Any assumptions a buyer or seller has about a house, its listing price, and their respective ability to negotiate can be completely altered after a home inspection. Most times, the buyer initiates a home inspection with an inspector of their choice, giving them the upper hand when it comes time to negotiate and close on the property. If you as the seller are willing to have a home inspection upfront, “you gain control and are put back in the driver’s seat”, according to Jessica Edwards, a Coldwell Banker consumer specialist. Here are a few other reasons why a pre-listing inspection may be right for you:
A home inspection will identify any problems, major or minor, with the house in question. Sellers who schedule one prior to listing can and will be made aware of any defects in their home, which they then can choose to have repaired (or not) on their own dime. While this may at first seem like a difficult decision – to pay for both a certified home inspector, as well as major repairs even before your home is listed – taking the following into consideration makes the decision much easier.
- If you are made aware of major problems ahead of time, you can choose your own contractor to make repairs rather than paying the buyer’s contractor to do the work. This is often very cost-effective, as the buyer’s contractor (and the buyer) will be less concerned with the time and cost of making repairs since you, as the seller, will be the one paying for them.
- By fixing problems that are discovered during your pre-listing inspection, those issues may not arise while conferring with the buyer. Also, depending on the problem, you may not be obligated to disclose what was found and fixed. As such, the defects and their repairs become a non-issue during negotiation.
- If there are problems with the house that you were unaware of prior to the pre-listing inspection that you are not willing to fix, you can adjust your asking price accordingly. Knowledge is power, and that is certainly true when it comes to listing your home and determining a fair asking price.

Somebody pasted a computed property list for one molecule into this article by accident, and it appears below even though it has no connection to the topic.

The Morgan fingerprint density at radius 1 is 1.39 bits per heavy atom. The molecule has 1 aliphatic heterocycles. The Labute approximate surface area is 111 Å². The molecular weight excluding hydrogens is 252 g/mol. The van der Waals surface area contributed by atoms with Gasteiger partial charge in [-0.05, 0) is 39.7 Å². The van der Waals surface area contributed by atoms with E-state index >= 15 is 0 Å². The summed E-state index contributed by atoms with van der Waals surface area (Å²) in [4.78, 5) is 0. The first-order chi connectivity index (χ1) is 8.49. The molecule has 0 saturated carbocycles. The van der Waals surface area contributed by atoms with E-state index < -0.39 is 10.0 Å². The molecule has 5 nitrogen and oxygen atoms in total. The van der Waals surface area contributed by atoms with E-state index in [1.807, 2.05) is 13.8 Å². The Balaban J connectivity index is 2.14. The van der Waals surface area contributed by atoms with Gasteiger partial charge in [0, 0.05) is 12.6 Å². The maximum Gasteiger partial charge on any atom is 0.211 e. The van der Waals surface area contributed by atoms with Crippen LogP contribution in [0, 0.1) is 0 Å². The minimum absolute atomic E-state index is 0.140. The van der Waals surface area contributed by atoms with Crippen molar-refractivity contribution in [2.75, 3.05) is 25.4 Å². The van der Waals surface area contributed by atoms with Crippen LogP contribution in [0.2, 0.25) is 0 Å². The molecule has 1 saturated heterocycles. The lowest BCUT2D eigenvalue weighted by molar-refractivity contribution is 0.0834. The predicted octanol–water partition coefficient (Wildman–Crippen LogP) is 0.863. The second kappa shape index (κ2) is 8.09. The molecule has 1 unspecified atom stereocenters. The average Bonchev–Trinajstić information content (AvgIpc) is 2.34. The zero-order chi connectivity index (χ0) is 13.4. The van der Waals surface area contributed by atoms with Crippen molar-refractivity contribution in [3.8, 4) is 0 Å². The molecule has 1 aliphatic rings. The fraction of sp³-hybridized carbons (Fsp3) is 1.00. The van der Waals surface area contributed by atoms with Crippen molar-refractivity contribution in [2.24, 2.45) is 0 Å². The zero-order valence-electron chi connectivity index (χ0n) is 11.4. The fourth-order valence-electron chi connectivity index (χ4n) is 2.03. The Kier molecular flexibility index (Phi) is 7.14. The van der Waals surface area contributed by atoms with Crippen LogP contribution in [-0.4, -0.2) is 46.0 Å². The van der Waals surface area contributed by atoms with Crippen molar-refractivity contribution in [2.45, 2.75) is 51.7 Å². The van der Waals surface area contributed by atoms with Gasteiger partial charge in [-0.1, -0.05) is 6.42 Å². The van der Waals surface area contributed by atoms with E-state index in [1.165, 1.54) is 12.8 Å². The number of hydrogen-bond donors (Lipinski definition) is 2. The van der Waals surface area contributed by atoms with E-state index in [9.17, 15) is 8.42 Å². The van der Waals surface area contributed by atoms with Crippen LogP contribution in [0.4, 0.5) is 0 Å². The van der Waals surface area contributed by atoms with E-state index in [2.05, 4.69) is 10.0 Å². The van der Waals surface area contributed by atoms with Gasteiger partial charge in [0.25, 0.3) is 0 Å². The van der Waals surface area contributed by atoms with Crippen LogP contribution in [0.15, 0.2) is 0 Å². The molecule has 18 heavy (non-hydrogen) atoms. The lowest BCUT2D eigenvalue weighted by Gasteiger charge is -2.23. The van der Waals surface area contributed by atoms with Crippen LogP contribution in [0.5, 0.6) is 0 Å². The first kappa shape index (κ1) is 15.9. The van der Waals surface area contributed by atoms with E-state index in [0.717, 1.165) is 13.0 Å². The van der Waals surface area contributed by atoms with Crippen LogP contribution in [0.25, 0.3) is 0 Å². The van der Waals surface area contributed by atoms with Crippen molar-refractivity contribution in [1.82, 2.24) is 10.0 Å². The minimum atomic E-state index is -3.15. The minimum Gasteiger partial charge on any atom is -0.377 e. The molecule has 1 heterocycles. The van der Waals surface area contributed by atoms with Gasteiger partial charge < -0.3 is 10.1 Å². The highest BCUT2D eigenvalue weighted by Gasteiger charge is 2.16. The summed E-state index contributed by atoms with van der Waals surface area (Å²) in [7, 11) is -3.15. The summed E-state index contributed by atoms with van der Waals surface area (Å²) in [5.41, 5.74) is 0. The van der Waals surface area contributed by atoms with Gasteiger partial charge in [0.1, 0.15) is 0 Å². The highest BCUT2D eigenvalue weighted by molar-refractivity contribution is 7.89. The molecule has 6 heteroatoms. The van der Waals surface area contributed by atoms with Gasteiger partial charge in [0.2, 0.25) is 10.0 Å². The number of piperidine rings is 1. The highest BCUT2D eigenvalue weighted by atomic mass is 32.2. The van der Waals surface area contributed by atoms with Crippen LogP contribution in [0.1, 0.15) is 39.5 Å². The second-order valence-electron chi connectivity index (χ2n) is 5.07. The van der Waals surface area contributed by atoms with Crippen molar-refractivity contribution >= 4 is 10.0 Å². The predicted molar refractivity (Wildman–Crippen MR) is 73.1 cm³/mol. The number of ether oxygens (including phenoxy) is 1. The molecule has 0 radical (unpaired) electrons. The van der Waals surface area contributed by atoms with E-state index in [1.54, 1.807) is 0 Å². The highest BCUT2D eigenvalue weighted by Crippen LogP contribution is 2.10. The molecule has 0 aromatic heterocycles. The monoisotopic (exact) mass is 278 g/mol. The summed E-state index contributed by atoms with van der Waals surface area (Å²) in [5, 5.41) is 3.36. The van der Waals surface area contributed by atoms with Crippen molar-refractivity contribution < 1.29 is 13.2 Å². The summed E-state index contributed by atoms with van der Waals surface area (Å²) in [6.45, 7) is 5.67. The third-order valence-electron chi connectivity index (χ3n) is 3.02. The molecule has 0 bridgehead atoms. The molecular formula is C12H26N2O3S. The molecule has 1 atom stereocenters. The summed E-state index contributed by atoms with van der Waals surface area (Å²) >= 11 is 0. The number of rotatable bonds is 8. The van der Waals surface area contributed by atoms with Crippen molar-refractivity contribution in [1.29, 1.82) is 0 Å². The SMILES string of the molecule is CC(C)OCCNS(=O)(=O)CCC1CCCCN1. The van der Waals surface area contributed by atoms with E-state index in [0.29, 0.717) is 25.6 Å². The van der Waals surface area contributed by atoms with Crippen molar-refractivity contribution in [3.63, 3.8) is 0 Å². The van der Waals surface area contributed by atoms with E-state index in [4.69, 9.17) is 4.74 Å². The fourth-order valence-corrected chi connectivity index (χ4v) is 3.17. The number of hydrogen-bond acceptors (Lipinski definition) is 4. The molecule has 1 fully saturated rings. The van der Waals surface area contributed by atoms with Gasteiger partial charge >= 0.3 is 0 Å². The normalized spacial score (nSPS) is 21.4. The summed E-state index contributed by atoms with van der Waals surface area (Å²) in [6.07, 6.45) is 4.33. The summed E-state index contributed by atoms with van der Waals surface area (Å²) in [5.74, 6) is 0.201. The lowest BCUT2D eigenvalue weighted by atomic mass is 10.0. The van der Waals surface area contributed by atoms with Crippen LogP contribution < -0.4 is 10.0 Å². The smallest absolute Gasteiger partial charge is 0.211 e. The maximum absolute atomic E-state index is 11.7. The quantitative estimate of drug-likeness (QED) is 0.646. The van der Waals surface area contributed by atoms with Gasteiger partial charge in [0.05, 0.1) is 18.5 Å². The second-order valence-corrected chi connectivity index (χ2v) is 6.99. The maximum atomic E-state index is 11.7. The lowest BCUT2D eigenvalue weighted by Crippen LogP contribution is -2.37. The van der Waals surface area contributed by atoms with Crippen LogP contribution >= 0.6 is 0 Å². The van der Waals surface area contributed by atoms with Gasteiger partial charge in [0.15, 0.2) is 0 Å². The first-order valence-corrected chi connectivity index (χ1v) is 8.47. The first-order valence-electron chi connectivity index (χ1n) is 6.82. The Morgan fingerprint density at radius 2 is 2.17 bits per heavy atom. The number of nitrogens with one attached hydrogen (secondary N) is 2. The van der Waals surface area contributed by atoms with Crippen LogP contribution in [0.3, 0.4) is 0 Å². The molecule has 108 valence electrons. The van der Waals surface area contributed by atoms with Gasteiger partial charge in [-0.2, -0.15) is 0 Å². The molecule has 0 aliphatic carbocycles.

In addition, buyers often have in mind which repairs they are unwilling to make and are deal breakers for them (unless the buyer wants a fix-up project). Deal breakers differ depending on the market, so if you’re looking for a home in the Seattle area, this is where your agent will be extremely valuable. Some common deal breakers across markets are those that result in costly or time-consuming repairs. These include foundation defects, mold, gas leaks, water damage, myriad roof problems, leaky plumbing, and more. By addressing these issues, your house will become much more attractive to the market even though the cost of repairs may be high. In many cases, these costly repairs are worth it so as to not to be listing a home full of deal breakers previously unbeknownst to you.
While deciding to hire an inspector for a pre-listing inspection will cost you upfront, it also means there will be fewer (or no) surprises that will affect the value of the house once it’s on the market.
Though no one wants to find out there are major problems with their home, the sooner you learn about any issues, the sooner you can address them. This provides not only options for you, but stress relief, as well, because you won’t be worrying about any surprises from the buyer’s inspection that could derail the entire sale.
Even though there are many reasons to get a pre-listing home inspection, only 10 percent of home inspectors are hired by sellers, according to executive director of the National Association of Home Inspectors, Claude McGavic.
If you’re thinking of listing your home in the Seattle area and are wondering if a pre-listing inspection is the way to go, contact us and we will walk you through the pros and cons for your specific situation.